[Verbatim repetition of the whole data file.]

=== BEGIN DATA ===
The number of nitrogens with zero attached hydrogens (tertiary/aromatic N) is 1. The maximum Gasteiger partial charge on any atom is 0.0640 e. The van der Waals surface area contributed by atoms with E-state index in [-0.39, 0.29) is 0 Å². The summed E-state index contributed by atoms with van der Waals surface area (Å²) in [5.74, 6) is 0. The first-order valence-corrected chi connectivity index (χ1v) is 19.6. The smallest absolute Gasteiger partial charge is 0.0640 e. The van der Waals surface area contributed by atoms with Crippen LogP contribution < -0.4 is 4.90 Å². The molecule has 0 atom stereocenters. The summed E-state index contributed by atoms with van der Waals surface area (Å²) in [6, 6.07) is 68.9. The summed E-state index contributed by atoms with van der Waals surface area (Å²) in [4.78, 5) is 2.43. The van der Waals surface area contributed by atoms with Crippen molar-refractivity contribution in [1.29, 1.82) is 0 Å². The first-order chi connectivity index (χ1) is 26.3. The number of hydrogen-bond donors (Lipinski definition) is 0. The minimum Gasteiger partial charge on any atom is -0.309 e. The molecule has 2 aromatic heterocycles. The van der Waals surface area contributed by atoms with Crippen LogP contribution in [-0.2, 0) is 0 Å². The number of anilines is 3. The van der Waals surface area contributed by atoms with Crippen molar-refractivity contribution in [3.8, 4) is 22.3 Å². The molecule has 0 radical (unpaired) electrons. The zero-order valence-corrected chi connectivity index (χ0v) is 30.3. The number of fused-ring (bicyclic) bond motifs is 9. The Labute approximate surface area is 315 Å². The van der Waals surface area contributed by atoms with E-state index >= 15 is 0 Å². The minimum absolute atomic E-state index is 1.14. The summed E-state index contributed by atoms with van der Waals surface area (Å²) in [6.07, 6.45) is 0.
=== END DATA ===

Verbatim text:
The number of nitrogens with zero attached hydrogens (tertiary/aromatic N) is 1. The maximum Gasteiger partial charge on any atom is 0.0640 e. The van der Waals surface area contributed by atoms with E-state index in [-0.39, 0.29) is 0 Å². The summed E-state index contributed by atoms with van der Waals surface area (Å²) in [5.74, 6) is 0. The first-order valence-corrected chi connectivity index (χ1v) is 19.6. The smallest absolute Gasteiger partial charge is 0.0640 e. The van der Waals surface area contributed by atoms with Crippen LogP contribution < -0.4 is 4.90 Å². The molecule has 0 atom stereocenters. The summed E-state index contributed by atoms with van der Waals surface area (Å²) in [6, 6.07) is 68.9. The summed E-state index contributed by atoms with van der Waals surface area (Å²) in [4.78, 5) is 2.43. The van der Waals surface area contributed by atoms with Crippen molar-refractivity contribution in [1.29, 1.82) is 0 Å². The first-order chi connectivity index (χ1) is 26.3. The number of hydrogen-bond donors (Lipinski definition) is 0. The minimum Gasteiger partial charge on any atom is -0.309 e. The molecule has 2 aromatic heterocycles. The van der Waals surface area contributed by atoms with Crippen LogP contribution in [-0.2, 0) is 0 Å². The number of anilines is 3. The van der Waals surface area contributed by atoms with Crippen molar-refractivity contribution in [3.8, 4) is 22.3 Å². The molecule has 0 radical (unpaired) electrons. The zero-order valence-corrected chi connectivity index (χ0v) is 30.3. The number of fused-ring (bicyclic) bond motifs is 9. The Labute approximate surface area is 315 Å². The van der Waals surface area contributed by atoms with E-state index >= 15 is 0 Å². The minimum absolute atomic E-state index is 1.14. The summed E-state index contributed by atoms with van der Waals surface area (Å²) in [6.07, 6.45) is 0.